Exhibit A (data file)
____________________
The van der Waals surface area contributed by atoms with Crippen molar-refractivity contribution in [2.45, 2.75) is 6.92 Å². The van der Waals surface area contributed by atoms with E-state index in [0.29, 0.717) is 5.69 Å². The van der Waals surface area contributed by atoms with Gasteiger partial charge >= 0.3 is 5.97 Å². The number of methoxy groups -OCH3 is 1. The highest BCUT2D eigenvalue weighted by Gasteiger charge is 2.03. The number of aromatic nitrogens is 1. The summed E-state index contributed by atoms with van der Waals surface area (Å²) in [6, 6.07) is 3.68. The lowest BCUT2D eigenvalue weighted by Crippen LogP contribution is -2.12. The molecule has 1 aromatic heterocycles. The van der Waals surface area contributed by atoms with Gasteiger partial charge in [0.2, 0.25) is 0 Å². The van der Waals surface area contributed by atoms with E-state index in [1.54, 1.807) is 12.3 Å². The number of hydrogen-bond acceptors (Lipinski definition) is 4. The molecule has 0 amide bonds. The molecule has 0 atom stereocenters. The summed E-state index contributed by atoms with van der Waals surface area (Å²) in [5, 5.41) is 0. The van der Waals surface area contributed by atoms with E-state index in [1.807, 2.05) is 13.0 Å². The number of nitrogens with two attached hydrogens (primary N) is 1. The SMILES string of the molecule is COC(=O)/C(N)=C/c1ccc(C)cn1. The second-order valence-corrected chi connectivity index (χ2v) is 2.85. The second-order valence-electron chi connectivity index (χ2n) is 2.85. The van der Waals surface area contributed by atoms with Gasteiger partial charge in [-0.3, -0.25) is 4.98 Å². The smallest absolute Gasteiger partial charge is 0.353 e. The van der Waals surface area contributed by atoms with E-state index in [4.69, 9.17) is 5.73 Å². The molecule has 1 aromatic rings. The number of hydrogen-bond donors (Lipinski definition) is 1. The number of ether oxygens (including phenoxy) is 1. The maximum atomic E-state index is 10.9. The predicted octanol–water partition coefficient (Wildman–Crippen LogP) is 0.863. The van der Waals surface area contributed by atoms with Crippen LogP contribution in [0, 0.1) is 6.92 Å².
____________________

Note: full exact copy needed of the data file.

The van der Waals surface area contributed by atoms with Crippen molar-refractivity contribution in [2.45, 2.75) is 6.92 Å². The van der Waals surface area contributed by atoms with E-state index in [0.29, 0.717) is 5.69 Å². The van der Waals surface area contributed by atoms with Gasteiger partial charge >= 0.3 is 5.97 Å². The number of methoxy groups -OCH3 is 1. The highest BCUT2D eigenvalue weighted by Gasteiger charge is 2.03. The number of aromatic nitrogens is 1. The summed E-state index contributed by atoms with van der Waals surface area (Å²) in [6, 6.07) is 3.68. The lowest BCUT2D eigenvalue weighted by Crippen LogP contribution is -2.12. The molecule has 1 aromatic heterocycles. The van der Waals surface area contributed by atoms with Gasteiger partial charge in [0.2, 0.25) is 0 Å². The van der Waals surface area contributed by atoms with E-state index in [1.54, 1.807) is 12.3 Å². The number of hydrogen-bond acceptors (Lipinski definition) is 4. The molecule has 0 amide bonds. The molecule has 0 atom stereocenters. The summed E-state index contributed by atoms with van der Waals surface area (Å²) in [5, 5.41) is 0. The van der Waals surface area contributed by atoms with E-state index in [1.807, 2.05) is 13.0 Å². The number of nitrogens with two attached hydrogens (primary N) is 1. The SMILES string of the molecule is COC(=O)/C(N)=C/c1ccc(C)cn1. The second-order valence-corrected chi connectivity index (χ2v) is 2.85. The second-order valence-electron chi connectivity index (χ2n) is 2.85. The van der Waals surface area contributed by atoms with Gasteiger partial charge in [-0.3, -0.25) is 4.98 Å². The smallest absolute Gasteiger partial charge is 0.353 e. The van der Waals surface area contributed by atoms with E-state index in [4.69, 9.17) is 5.73 Å². The molecule has 1 aromatic rings. The number of hydrogen-bond donors (Lipinski definition) is 1. The number of ether oxygens (including phenoxy) is 1. The maximum atomic E-state index is 10.9. The predicted octanol–water partition coefficient (Wildman–Crippen LogP) is 0.863. The van der Waals surface area contributed by atoms with Crippen LogP contribution in [0, 0.1) is 6.92 Å².